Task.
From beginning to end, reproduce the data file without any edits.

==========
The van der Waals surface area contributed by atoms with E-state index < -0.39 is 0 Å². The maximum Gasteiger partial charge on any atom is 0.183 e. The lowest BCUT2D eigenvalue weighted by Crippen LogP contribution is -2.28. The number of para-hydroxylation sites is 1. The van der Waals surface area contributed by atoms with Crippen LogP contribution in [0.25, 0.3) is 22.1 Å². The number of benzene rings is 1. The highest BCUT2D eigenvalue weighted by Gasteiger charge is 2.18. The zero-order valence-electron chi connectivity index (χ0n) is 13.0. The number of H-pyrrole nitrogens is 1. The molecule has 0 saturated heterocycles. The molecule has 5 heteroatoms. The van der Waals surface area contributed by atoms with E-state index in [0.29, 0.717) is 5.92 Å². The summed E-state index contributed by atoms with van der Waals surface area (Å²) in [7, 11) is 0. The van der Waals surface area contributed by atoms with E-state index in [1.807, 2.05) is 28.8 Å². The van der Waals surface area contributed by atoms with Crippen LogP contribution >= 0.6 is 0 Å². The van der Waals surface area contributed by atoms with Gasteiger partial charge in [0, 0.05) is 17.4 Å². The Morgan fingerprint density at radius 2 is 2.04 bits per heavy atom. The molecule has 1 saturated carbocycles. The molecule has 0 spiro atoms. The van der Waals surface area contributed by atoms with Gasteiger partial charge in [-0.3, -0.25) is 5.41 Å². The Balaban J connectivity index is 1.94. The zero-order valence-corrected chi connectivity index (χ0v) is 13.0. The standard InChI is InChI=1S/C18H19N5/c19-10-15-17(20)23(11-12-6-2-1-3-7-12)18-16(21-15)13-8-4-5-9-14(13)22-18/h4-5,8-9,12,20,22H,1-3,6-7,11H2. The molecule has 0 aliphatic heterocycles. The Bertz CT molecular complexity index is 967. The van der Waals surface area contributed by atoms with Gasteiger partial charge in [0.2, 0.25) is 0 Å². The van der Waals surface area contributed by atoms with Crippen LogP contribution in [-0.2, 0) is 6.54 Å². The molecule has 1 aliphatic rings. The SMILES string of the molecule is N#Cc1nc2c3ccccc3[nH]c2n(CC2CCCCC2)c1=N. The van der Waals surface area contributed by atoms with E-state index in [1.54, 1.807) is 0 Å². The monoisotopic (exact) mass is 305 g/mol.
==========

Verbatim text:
The van der Waals surface area contributed by atoms with E-state index < -0.39 is 0 Å². The maximum Gasteiger partial charge on any atom is 0.183 e. The lowest BCUT2D eigenvalue weighted by Crippen LogP contribution is -2.28. The number of para-hydroxylation sites is 1. The van der Waals surface area contributed by atoms with Crippen LogP contribution in [0.25, 0.3) is 22.1 Å². The number of benzene rings is 1. The highest BCUT2D eigenvalue weighted by Gasteiger charge is 2.18. The zero-order valence-electron chi connectivity index (χ0n) is 13.0. The number of H-pyrrole nitrogens is 1. The molecule has 0 saturated heterocycles. The molecule has 5 heteroatoms. The van der Waals surface area contributed by atoms with E-state index in [0.29, 0.717) is 5.92 Å². The summed E-state index contributed by atoms with van der Waals surface area (Å²) in [7, 11) is 0. The van der Waals surface area contributed by atoms with E-state index in [1.807, 2.05) is 28.8 Å². The van der Waals surface area contributed by atoms with Crippen LogP contribution >= 0.6 is 0 Å². The van der Waals surface area contributed by atoms with Gasteiger partial charge in [0, 0.05) is 17.4 Å². The Morgan fingerprint density at radius 2 is 2.04 bits per heavy atom. The molecule has 1 saturated carbocycles. The molecule has 0 spiro atoms. The van der Waals surface area contributed by atoms with Gasteiger partial charge in [-0.3, -0.25) is 5.41 Å². The Balaban J connectivity index is 1.94. The zero-order valence-corrected chi connectivity index (χ0v) is 13.0. The standard InChI is InChI=1S/C18H19N5/c19-10-15-17(20)23(11-12-6-2-1-3-7-12)18-16(21-15)13-8-4-5-9-14(13)22-18/h4-5,8-9,12,20,22H,1-3,6-7,11H2. The molecule has 0 aliphatic heterocycles. The Bertz CT molecular complexity index is 967. The van der Waals surface area contributed by atoms with Gasteiger partial charge in [0.2, 0.25) is 0 Å². The van der Waals surface area contributed by atoms with Crippen LogP contribution in [-0.2, 0) is 6.54 Å². The molecule has 1 aliphatic rings. The SMILES string of the molecule is N#Cc1nc2c3ccccc3[nH]c2n(CC2CCCCC2)c1=N. The van der Waals surface area contributed by atoms with E-state index in [1.54, 1.807) is 0 Å². The monoisotopic (exact) mass is 305 g/mol.